Elder Carolyn “Jabulile” White is a grass-roots, Gullah storyteller and historian. Born and raised on the sea islands of Charleston, South Carolina, she learned the art of storytelling from her parents and grandparents. “Jabulile” thought it only natural that she should share these stories not only with the people in her community, but the world. She speaks fluent Gullah, and island dialect, when telling her stories. She tells her stories with humor, giving the audience a true insight and understanding of the customs and culture of the Gullah People.
She loves taking her stories on the road and has traveled throughout the United States and Africa. While visiting South Africa, she was given the Zulu name “Jabulile,” meaning happiness, and that’s what she hopes to pass along to others when sharing her stories.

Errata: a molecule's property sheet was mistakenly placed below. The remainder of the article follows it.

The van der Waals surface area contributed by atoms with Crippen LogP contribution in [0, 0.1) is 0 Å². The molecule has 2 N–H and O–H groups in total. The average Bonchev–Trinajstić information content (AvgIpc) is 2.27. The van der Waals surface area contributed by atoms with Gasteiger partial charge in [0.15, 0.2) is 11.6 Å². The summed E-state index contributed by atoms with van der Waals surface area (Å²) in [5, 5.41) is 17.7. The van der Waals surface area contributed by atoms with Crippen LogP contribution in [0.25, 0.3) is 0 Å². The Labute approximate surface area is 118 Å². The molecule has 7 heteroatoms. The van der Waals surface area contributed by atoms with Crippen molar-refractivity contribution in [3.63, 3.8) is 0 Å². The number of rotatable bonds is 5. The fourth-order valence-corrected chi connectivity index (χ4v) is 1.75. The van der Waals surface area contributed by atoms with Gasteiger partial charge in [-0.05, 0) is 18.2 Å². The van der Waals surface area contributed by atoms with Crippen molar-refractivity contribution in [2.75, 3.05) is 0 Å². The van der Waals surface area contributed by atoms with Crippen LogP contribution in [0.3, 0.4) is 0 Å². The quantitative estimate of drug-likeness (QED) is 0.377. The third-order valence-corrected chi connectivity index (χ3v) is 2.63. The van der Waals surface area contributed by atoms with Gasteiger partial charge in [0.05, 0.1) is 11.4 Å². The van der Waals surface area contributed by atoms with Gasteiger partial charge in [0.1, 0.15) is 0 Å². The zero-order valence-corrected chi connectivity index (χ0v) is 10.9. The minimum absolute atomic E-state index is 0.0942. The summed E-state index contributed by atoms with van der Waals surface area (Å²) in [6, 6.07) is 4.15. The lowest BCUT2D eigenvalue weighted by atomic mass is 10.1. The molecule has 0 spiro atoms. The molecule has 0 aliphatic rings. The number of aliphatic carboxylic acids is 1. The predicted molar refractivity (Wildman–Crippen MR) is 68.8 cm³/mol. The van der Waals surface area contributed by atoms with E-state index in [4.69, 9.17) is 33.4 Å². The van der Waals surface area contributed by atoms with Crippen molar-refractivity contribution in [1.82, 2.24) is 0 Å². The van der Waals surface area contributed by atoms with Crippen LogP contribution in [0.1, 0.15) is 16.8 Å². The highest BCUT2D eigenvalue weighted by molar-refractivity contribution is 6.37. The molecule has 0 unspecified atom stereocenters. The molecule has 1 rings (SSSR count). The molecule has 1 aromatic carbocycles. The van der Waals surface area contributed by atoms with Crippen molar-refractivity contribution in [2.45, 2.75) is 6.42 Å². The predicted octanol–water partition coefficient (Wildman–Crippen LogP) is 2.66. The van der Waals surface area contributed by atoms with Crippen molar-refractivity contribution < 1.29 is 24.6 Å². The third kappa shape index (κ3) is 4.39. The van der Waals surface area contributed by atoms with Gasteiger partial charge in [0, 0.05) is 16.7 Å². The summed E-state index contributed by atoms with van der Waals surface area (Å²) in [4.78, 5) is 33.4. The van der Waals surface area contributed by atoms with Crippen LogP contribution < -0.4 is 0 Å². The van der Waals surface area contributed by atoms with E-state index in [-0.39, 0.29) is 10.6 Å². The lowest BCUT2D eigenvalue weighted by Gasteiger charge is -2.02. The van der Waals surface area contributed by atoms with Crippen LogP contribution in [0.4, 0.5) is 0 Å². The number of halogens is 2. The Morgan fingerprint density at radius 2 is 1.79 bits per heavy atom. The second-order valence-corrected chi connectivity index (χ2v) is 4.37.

Author of The Storytelling Animal: How Stories Make Us Human
Washington & Jefferson College Distinguished Research Fellow Jonathan Gottschall is a leading figure in a new movement to bridge the divide between the cultures of the sciences and the humanities. His most recent work, The Storytelling Animal: How Stories Make Us Human, draws on the latest research in neuroscience, psychology and biology to explain storytelling’s evolution as a fundamental human instinct. The book was a New York Times Editors’ Choice selection and a finalist for the LA Times Book Prize.